Operation of the apparatus illustrated in FIG. 14 will be described below with reference to FIGS. 15 and 16. The location of the calculus 71 is detected by a measuring apparatus, not shown, and its image is displayed to allow a recognition of the number of calculi, its or their size, configuration and location. Such information is displayed on the monitor screen of the display 73 in a designated area. A region 68 subject to determination by an ultrasonic observation apparatus is indicated on the monitor screen of the display 73, as indicated in FIG. 15. Observing calculus information displayed on the monitor screen, an operator (such as a physician) specifies a designated area 69 (an area of interest-AOI) by the light pen 90. This information is fed to and stored in the control memory 100 through the I/O port 89.
When the shock wave start switch 94 of FIG. 14 is turned on to fracture the calculus, the ultrasonic fracturing operation is initiated at the point in time when the designated area 69 stored in the control memory 100 coincides with the specified location of the calculus 71 (which is determined by the ultrasonic measuring apparatus). Thus, CPU 91 triggers the shock wave generator drive circuit 97 a predetermined number of times (preset in the circuit 98), through the data bus and I/O port 98. Each time the drive circuit 97 is triggered, the ultrasonic shock wave is emitted and directed to the calculus 71 at the specified location within the coeloma. If the calculus 71 goes outside the specified area during the fracturing operation or when the calculus 71 is out of the specified area from the beginning, CPU 91 does not deliver a trigger pulse if the start switch 94 is turned on. The calculus 71 to be treated can be recognized by a portion of ultrasonic data from the digital scan converter 82 which is above a threshold value and which is located within an area specified by the operator on the monitor screen of the display 33 by the light pen 90. Accordingly, if the calculus moves out of the specified area due to a breathing operation, the ultrasonic shock wave generator is turned off, thus avoiding a wasteful shock wave emission.
FIG. 17 is a flowchart for a seventh embodiment of the invention. Considering a renal calculus by way of example, movement of the calculus 71 due to breathing has a regular periodicity. Accordingly, when the calculus 71 is observed by the ultrasonic measuring apparatus for a given time interval, the probable location of the calculus 71 can be determined. Thus, by adding data stored in a frame memory (RAM 92) together over a given time interval, data representing a location where the calculus 71 exists for a longer time provides a greater sum, and is more intensely displayed on the display 73. In this manner, a distribution of the probability of the location where the calculus 71 exists is obtained. The location where the probability of the existence of the calculus 71 is high is then recognized, and the specified area 69 is specified on the monitor screen of the display 73 by the light pen 90.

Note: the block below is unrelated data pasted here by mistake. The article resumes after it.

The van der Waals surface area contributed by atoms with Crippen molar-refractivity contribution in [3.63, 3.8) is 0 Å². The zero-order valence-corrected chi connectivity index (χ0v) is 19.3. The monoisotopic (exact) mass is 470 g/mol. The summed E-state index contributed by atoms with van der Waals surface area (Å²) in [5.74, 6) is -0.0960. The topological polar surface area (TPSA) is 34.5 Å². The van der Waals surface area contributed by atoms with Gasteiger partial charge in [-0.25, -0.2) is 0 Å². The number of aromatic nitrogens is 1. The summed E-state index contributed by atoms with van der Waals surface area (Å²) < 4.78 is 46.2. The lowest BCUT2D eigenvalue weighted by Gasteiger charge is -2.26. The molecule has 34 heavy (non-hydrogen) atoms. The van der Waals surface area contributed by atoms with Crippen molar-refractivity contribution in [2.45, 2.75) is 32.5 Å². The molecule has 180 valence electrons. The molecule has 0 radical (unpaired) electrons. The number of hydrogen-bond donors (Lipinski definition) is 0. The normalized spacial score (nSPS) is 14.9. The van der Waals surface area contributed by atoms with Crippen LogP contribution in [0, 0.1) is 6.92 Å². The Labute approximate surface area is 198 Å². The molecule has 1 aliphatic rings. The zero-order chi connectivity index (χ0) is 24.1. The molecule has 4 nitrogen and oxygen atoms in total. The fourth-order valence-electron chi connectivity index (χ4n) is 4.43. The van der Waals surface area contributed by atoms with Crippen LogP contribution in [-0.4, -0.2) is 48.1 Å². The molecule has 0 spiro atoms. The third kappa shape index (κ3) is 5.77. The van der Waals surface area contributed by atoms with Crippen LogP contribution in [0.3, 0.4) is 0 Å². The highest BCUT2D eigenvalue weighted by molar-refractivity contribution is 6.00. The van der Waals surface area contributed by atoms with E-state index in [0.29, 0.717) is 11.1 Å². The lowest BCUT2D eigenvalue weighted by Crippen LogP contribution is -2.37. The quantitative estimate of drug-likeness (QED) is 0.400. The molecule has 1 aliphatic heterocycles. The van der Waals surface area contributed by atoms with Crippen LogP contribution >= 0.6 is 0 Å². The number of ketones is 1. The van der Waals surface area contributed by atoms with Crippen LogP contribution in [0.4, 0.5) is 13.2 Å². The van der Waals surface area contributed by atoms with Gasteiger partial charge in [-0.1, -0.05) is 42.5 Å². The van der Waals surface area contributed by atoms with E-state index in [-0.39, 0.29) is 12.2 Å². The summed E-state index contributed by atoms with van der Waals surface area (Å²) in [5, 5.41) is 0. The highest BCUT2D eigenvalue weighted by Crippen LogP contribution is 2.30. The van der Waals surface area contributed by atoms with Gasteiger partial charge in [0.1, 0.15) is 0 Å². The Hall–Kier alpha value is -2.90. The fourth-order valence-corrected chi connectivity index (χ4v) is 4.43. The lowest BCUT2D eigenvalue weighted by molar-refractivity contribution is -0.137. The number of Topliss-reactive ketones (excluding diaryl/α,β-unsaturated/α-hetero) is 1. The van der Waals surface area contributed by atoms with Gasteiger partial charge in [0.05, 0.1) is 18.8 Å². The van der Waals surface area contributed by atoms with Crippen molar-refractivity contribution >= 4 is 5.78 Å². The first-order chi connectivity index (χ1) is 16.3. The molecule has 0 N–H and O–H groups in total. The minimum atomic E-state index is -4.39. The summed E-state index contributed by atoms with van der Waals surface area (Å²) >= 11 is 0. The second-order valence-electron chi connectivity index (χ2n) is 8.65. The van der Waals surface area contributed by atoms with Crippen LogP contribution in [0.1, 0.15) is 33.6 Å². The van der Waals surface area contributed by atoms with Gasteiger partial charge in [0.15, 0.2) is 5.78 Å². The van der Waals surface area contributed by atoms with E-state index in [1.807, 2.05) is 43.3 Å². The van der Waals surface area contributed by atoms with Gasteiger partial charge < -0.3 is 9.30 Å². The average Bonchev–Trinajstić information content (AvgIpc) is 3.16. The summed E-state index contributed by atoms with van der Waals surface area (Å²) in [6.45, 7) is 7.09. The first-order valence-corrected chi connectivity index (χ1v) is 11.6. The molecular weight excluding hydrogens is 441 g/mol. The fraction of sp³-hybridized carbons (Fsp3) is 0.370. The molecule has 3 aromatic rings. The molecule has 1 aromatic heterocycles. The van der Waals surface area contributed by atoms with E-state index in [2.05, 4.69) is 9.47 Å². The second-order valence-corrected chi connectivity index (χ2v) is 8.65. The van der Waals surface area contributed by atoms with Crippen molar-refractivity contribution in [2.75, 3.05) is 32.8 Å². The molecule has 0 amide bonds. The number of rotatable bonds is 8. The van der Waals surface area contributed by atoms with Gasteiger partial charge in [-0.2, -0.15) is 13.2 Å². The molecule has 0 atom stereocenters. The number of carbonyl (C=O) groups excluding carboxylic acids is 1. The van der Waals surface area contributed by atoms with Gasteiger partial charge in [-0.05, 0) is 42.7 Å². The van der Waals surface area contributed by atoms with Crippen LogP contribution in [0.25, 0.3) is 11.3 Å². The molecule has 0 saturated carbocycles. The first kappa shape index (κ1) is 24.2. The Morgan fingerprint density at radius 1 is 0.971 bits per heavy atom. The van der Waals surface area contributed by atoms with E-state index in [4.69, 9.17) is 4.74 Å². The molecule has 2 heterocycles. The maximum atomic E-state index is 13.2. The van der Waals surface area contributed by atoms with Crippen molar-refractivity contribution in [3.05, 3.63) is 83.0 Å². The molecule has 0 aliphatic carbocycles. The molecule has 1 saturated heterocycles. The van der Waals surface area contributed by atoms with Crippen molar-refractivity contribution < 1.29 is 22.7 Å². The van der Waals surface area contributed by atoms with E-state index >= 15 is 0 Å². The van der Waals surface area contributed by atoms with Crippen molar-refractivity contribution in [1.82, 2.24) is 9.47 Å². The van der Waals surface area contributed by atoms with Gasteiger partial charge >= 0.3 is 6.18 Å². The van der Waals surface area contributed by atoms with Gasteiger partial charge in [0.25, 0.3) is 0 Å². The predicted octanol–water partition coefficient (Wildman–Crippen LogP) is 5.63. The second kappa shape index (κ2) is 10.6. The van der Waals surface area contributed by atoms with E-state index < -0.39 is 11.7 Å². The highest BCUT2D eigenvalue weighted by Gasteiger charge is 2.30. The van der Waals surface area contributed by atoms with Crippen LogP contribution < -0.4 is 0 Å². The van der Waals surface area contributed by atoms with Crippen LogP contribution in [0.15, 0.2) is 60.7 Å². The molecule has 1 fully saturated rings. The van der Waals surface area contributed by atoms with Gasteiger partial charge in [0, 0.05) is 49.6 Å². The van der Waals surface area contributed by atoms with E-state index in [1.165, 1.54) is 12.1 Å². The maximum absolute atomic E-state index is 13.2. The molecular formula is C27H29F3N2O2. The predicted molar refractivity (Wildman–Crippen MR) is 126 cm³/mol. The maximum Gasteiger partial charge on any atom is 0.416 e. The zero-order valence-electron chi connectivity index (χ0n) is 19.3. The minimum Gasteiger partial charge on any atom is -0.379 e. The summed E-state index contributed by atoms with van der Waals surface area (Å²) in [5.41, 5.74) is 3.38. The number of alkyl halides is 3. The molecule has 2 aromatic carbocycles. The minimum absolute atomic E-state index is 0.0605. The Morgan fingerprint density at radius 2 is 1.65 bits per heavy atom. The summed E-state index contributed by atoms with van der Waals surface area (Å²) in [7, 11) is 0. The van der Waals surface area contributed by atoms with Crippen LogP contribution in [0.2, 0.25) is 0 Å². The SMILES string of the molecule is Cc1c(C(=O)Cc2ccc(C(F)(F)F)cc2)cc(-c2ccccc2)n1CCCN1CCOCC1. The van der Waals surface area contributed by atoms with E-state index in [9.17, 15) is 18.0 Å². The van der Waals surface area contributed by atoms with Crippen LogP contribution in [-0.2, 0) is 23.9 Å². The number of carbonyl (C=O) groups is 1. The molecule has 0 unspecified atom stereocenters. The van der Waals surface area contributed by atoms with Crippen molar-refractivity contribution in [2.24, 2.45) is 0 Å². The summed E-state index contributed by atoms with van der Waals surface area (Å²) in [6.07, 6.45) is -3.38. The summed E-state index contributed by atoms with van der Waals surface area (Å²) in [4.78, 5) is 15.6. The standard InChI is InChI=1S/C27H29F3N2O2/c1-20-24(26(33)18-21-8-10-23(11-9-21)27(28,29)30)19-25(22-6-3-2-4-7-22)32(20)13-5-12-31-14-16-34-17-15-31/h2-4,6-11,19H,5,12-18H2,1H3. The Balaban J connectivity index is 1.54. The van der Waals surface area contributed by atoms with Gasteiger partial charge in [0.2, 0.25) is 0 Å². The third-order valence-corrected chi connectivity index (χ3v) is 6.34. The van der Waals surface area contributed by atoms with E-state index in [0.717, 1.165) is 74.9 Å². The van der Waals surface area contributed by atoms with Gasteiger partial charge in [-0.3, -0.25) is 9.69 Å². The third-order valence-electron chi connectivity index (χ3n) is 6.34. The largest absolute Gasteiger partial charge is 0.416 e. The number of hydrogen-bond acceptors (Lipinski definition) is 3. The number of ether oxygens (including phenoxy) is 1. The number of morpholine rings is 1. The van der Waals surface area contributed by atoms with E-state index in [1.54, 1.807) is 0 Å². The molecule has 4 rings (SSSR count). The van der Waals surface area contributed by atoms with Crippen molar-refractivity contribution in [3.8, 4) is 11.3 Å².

The ultrasonic shock wave is irradiated upon coincidence between the location of the calculus 71 (determined by the ultrasonic measuring apparatus) and the specified area 69, but the shock wave generator cannot be turned on in the absence of such coincidence. In this manner, the shock wave generator is turned on only when the calculus is where the probability of existence of the calculus 71 is at its maximum.
The target to be treated is not limited to the calculus 71 alone, nor is the invention limited to a calculus fracturing apparatus. The invention is equally applicable to any therapeutical apparatus in which it is desired to focus an ultrasonic wave upon a target.
FIG. 18 illustrates an apparatus according to an eighth embodiment of the invention which enables the focal point of the ultrasonic shock wave to be shifted simply and rapidly. A body 101 includes a kidney 102 in which a calculus 103, the target to be treated, is located. To fracture the calculus 103, a shock wave generator 107 (including an array of ultrasonic vibrators 105a to 105z disposed along a spherical surface in a mosaic pattern) contacts the body 101 with a water-filled bag 104 interposed therebetween. A number of vibrators 105a to 105z (greater than the number illustrated in FIG. 18) may be employed.
Each of the ultrasonic vibrators 105a to 105z is connected to one of the drive circuits 106a to 106z, each of which applies a drive voltage to its associated vibrator to cause the latter to generate an ultrasonic shock wave. An ultrasonic probe 110 (of mechanical scan type) is located at the center of the vibrators 105a to 105z. The probe 110 is connected to an ultrasonic measuring apparatus 111, which feeds its output to CRT monitor 112, and an A/D converter 113. An output from the converter 113 is written into a frame memory 114. The frame memory 114 includes a memory area which corresponds to the screen of the monitor 112. Data read out of the memory 114 is fed through readout buffer circuit 115 to a comparator 116. A multiplexer 119 (which switches between outputs of a write address generator 117 and a read address generator 118) is connected to the memory 114. An output from the comparator 116 and an output from the read address generator 118 are fed through a data bus 120 to CPU 121.